Why register? ...To Enhance Your Experience
+ Reply to Thread
Page 2 of 2 FirstFirst 12
Results 21 to 38 of 38
  1. #21
    Forum Member Ambrose33's Avatar
    Join Date
    Jan 2010
    Location
    Jersey
    Posts
    80

    Default

    My suburban town we have a fire hydrant every 500 feet with a static pressure of 150+(yes that is no exageration) We do have one section of town where 4 houses are about 1 mile to closest hydrant. I have 2 Engines with 500 gallon tank at 1250 and 1500 gallons per minute and 2 with 750 gallon tanks at 2000 gallon per minute. For us that is all we need and that 750 gallons puts out alot of fire.

    A rural town with no hydrants 1000+ gallon tanks are probably preferred. But if you were to tell me how to set up a tanker operation I would look at you cross eyed lol
    Stay safe!


  2. #22
    Forum Member
    Join Date
    Jul 2006
    Posts
    15

    Default

    Thanks for all the replies. I should of mentioned more about our district. It's a little over 2 square miles with a population just above 5,000 with mixed residential and commercial buildings. We average a little more then 100 calls a year,with maybe 2 or 3 being multiple-alarms.We have a quint that is 1500GPM with 300 gallons,a 1500GPM pumper with 1,000 gallons,and another 1500GPM pumper with 750 gallons. The pumper with the 750 gallon tank is due to be replaced soon,and some guys want to match the other pumper's tank size. We had speced out a top mount pumper with 1,000 gallon tank and the wheelbase was 50" longer then our current truck,along with a high hose bed ,so I'm hoping a smaller tank would shorten the wheelbase and lower the hose bed height. Our hydrants are spaced about ever 600 - 800 feet apart with 80-100 psi static pressure.There are 2 roads with no hydrants but sit right on a large creek to draft from. When we run mutual aid in a neighboring district we run with a 2,500 gallon tanker when we cover for them. I had also mentioned something about looking into CAFS and that did not go over too well.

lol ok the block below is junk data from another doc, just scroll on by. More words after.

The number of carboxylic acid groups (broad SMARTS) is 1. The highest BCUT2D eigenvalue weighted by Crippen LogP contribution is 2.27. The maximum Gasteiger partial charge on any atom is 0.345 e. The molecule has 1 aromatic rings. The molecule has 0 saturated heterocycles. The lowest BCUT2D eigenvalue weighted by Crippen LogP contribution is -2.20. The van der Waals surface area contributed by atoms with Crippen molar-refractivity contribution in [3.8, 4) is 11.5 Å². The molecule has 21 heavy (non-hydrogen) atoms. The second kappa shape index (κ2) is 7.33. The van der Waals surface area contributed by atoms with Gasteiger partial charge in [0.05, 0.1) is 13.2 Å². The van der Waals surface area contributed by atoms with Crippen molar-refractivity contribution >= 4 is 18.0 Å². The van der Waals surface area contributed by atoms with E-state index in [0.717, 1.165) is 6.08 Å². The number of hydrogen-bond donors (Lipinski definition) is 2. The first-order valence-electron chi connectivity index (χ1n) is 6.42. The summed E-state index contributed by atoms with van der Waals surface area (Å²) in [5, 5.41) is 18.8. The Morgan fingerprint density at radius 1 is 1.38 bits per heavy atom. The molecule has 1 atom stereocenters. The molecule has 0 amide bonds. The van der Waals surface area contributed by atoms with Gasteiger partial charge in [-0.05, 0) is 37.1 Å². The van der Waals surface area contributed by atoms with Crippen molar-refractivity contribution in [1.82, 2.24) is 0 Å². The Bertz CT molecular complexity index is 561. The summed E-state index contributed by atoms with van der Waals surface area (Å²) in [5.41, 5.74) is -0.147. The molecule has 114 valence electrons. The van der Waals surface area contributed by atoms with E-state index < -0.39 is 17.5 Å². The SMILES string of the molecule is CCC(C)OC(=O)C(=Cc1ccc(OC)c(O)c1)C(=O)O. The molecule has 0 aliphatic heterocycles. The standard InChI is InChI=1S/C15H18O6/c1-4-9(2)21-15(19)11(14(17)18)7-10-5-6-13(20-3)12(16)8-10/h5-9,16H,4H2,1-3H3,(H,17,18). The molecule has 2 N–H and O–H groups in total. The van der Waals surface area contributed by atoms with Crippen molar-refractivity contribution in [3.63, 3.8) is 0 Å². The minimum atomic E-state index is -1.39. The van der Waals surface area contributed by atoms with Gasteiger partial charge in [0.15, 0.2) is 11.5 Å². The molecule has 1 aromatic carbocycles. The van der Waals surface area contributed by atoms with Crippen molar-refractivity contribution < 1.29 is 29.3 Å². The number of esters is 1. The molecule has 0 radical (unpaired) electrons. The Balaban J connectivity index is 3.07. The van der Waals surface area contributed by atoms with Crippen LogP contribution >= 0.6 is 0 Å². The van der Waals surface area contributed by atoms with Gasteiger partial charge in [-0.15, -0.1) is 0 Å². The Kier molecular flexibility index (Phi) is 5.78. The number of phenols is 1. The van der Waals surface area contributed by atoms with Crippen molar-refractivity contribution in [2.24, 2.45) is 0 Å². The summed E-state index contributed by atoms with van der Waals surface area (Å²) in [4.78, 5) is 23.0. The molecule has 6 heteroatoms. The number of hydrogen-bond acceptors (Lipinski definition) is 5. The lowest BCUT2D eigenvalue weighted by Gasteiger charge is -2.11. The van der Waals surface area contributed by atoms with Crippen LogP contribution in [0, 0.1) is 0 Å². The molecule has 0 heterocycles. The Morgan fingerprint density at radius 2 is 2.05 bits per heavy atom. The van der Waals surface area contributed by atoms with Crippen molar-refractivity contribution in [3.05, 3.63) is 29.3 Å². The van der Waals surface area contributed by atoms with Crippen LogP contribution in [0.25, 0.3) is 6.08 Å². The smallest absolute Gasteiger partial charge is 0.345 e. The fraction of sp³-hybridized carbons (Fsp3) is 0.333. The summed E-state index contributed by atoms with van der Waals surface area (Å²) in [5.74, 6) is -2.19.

3. #23
    Forum Member
    Join Date
    Feb 2005
    Location
    Somewhere
    Posts
    478

    Default

    Wow, except for the Tender, you almost exactly described my community and truck mix.

    We are specing out a new engine too. We are leaning strongly towards the 750 gal size. The 1000 gallon engine is too tall, and the hosebed is too small.

  4. #24
    MembersZone Subscriber
    Join Date
    Sep 2006
    Location
    Northeast Coast
    Posts
    3,812

    Default

    Quote Originally Posted by kd7fds View Post
    The 1000 gallon engine is too tall, and the hosebed is too small.
    There are clearly other spec factors that are causing this. I'm sure you can get a low truck with a huge hosebed, as long as you have double depth bays!

  5. #25
    Forum Member FIREMECH1's Avatar
    Join Date
    Apr 2008
    Location
    HUSKER LAND
    Posts
    2,425

    Default

    Quote Originally Posted by CAL5330